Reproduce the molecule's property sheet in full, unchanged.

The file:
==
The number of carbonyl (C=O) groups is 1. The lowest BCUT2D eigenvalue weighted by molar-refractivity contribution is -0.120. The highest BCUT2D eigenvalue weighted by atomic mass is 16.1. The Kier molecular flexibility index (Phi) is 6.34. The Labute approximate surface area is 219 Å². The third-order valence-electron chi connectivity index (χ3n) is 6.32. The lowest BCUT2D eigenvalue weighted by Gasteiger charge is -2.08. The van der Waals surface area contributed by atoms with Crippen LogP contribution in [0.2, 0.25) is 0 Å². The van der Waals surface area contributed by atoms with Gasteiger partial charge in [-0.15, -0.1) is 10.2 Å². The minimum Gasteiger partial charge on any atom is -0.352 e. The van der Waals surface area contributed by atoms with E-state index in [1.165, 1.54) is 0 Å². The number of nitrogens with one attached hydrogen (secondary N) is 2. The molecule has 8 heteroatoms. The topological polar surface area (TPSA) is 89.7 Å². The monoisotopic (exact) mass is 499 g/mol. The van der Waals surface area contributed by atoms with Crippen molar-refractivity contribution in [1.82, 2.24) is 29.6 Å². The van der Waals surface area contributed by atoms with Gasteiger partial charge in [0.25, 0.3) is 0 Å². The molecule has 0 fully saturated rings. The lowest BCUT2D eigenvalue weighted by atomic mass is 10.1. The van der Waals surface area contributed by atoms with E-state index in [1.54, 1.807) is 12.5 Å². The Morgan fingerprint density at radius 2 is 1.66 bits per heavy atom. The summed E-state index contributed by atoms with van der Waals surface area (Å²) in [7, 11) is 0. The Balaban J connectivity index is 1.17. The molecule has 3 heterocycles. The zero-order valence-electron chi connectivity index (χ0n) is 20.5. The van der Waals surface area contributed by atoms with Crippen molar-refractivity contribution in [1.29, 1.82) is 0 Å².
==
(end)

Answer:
The number of carbonyl (C=O) groups is 1. The lowest BCUT2D eigenvalue weighted by molar-refractivity contribution is -0.120. The highest BCUT2D eigenvalue weighted by atomic mass is 16.1. The Kier molecular flexibility index (Phi) is 6.34. The Labute approximate surface area is 219 Å². The third-order valence-electron chi connectivity index (χ3n) is 6.32. The lowest BCUT2D eigenvalue weighted by Gasteiger charge is -2.08. The van der Waals surface area contributed by atoms with Crippen LogP contribution in [0.2, 0.25) is 0 Å². The van der Waals surface area contributed by atoms with Gasteiger partial charge in [-0.15, -0.1) is 10.2 Å². The minimum Gasteiger partial charge on any atom is -0.352 e. The van der Waals surface area contributed by atoms with E-state index in [1.165, 1.54) is 0 Å². The number of nitrogens with one attached hydrogen (secondary N) is 2. The molecule has 8 heteroatoms. The topological polar surface area (TPSA) is 89.7 Å². The monoisotopic (exact) mass is 499 g/mol. The van der Waals surface area contributed by atoms with Crippen molar-refractivity contribution in [1.82, 2.24) is 29.6 Å². The van der Waals surface area contributed by atoms with Gasteiger partial charge in [0.25, 0.3) is 0 Å². The molecule has 0 fully saturated rings. The lowest BCUT2D eigenvalue weighted by atomic mass is 10.1. The van der Waals surface area contributed by atoms with E-state index in [1.54, 1.807) is 12.5 Å². The Morgan fingerprint density at radius 2 is 1.66 bits per heavy atom. The summed E-state index contributed by atoms with van der Waals surface area (Å²) in [7, 11) is 0. The Balaban J connectivity index is 1.17. The molecule has 3 heterocycles. The zero-order valence-electron chi connectivity index (χ0n) is 20.5. The van der Waals surface area contributed by atoms with Crippen molar-refractivity contribution in [1.29, 1.82) is 0 Å².